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The Meaning of Otherness in Education: Stakes, Forms, Process, Thoughts and Transfers

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The Meaning of Otherness in Education: Stakes, Forms, Process, Thoughts and Transfers

Muriel Briançon

ISBN: 978-1-119-64426-2 July 2019 Wiley-ISTE 388 Pages

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Description

The notion of otherness, often misused, requires important conceptualization work in order for it to be considered in all of its forms, and not simply reduced to the account of others. Although otherness certainly questions the link to the other (relation), it also questions the link to the self (reflexivity) and the link to knowledge (epistemology). Being tridimensional, the process of otherness is a paradox, the meaning of which can only be drawn thanks to ethics, psychoanalytical orientation and the history of philosophical ideas.

This book, which relates to philosophy of education, seeks to explain the problematic notion of otherness, the desire for which is specific to humankind. It examines how otherness questions the limits of knowledge, transmission and language, and argues that it is in fact a value, a tool and practice for all the actors involved in the relationship between education, knowledge and care.

Foreword xi

Acknowledgements xvii

Introduction xxi

Part 1. Issues, Forms and Processes of Otherness 1

Introduction to Part 1 3

Chapter 1. The Stakes of a Problematic Otherness 5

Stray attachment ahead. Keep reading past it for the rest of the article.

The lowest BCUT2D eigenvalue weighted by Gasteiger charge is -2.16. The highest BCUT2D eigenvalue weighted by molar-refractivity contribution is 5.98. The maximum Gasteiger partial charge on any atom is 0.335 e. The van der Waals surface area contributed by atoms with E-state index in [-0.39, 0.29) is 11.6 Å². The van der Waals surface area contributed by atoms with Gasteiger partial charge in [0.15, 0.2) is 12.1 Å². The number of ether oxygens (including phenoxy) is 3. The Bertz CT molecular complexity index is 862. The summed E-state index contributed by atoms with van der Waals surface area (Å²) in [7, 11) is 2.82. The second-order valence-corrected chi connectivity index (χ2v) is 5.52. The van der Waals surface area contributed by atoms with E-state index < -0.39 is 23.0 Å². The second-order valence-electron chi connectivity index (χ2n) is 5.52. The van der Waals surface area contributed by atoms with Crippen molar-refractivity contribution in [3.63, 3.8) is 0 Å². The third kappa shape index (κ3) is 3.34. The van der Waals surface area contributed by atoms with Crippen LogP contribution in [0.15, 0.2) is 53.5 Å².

1.1. A fashionable notion but very dispersed 5

1.1.1. The proliferation of a polysemous term 5

1.1.2. Loss of meaning or polysemy? 9

1.2. The challenges of otherness in education and training 13

1.2.1. In education 14

1.2.2. In training 24

1.3. Otherness, a Socially Acute Question in the educational sciences 30

1.3.1. Socially relevant issues in educational sciences 30

1.3.2. A socially lively otherness between trends and controversies 32

1.3.3. A challenge or a necessity? 38

1.4. Conclusion 40

Chapter 2. The Forms of Otherness 41

2.1. External otherness 41

2.1.1. Absolute otherness 42

2.1.2. Between conflict and encounter 43

2.1.3. The experience of the face 45

2.2. The inner otherness 46

2.2.1. The breaking of the subject 46

2.2.2. Identity alterations 47

2.2.3. Identity over time 48

2.2.4. The voice of an alienated consciousness 49

2.2.5. Unconsciousness, desire, language and knowledge 50

2.3. Epistemological otherness 54

2.3.1. The unspeakable unknown 54

2.3.2. Philosophical origins 57

2.4. Conclusion 63

Chapter 3. The Process of Teaching Otherness 65

3.1. The concept of Otherness 65

3.1.1. Three-dimensional Otherness 65

3.1.2. A discussed meta-category 70

3.1.3. A schematization of Otherness 71

3.1.4. Usefulness of the concept 72

3.2. Teaching Otherness 73

3.2.1. The lessons of external otherness 74

3.2.2. The lessons of internal otherness 76

3.2.3. The lessons of epistemological otherness 77

3.3. A risky but essential process 84

3.3.1. Under different philosophical constructions... 84

3.3.2...the same process... 87

3.3.3...with its lessons and risks 88

3.4. Conclusion 90

Part 2. Thoughts About Otherness 93

Introduction to Part 2 95

Chapter 4. External Otherness, Educational Work and Holiness 97

4.1. An educational work 97

4.1.1. The meaning of education in Levinas’ work: “getting out of” in order to “go towards” 98

4.1.2. Five educational movements 100

4.1.3. The work or liturgy 106

4.2. Holiness 107

4.2.1. Election 107

4.2.2. Substitution 108

4.2.3. A non-religious transcendence 110

4.3. For a new humanism to be transmitted through education? 112

4.4. Conclusion 114

Chapter 5. Inner Otherness and the Object of Research 115

5.1. The researcher’s involvement 115

5.1.1. Subjectivity, involvement, transfer and countertransference 116

5.1.2. The different types of unconscious phenomena at play in research 118

5.1.3. The difficulty of making one’s own research text visible 120

5.2. Personal projections, transfers and countertransfers 121

5.2.1. The apprentice researcher’s unconscious projections on the object of research 121

5.2.2. Transfer from the apprentice researcher to the thesis supervisor 123